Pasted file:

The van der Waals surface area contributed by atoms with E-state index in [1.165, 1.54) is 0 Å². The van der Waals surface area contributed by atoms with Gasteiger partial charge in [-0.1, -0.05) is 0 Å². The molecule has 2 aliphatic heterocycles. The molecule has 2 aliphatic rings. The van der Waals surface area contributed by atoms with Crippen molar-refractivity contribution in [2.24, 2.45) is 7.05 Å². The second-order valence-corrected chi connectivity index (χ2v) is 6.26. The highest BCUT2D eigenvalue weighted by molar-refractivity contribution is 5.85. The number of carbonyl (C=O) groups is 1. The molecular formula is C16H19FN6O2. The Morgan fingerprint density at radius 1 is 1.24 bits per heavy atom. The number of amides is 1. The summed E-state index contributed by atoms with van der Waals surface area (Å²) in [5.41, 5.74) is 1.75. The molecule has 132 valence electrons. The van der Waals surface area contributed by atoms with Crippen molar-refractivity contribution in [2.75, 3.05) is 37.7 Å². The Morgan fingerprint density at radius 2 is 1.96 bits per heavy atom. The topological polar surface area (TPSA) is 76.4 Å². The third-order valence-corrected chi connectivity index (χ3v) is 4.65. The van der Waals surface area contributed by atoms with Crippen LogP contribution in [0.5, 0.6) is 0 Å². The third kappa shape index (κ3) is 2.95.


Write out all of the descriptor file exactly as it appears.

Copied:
The van der Waals surface area contributed by atoms with E-state index in [1.165, 1.54) is 0 Å². The van der Waals surface area contributed by atoms with Gasteiger partial charge in [-0.1, -0.05) is 0 Å². The molecule has 2 aliphatic heterocycles. The molecule has 2 aliphatic rings. The van der Waals surface area contributed by atoms with Crippen molar-refractivity contribution in [2.24, 2.45) is 7.05 Å². The second-order valence-corrected chi connectivity index (χ2v) is 6.26. The highest BCUT2D eigenvalue weighted by molar-refractivity contribution is 5.85. The number of carbonyl (C=O) groups is 1. The molecular formula is C16H19FN6O2. The Morgan fingerprint density at radius 1 is 1.24 bits per heavy atom. The number of amides is 1. The summed E-state index contributed by atoms with van der Waals surface area (Å²) in [5.41, 5.74) is 1.75. The molecule has 132 valence electrons. The van der Waals surface area contributed by atoms with Crippen molar-refractivity contribution in [2.75, 3.05) is 37.7 Å². The Morgan fingerprint density at radius 2 is 1.96 bits per heavy atom. The topological polar surface area (TPSA) is 76.4 Å². The third-order valence-corrected chi connectivity index (χ3v) is 4.65. The van der Waals surface area contributed by atoms with Crippen LogP contribution in [0.5, 0.6) is 0 Å². The third kappa shape index (κ3) is 2.95.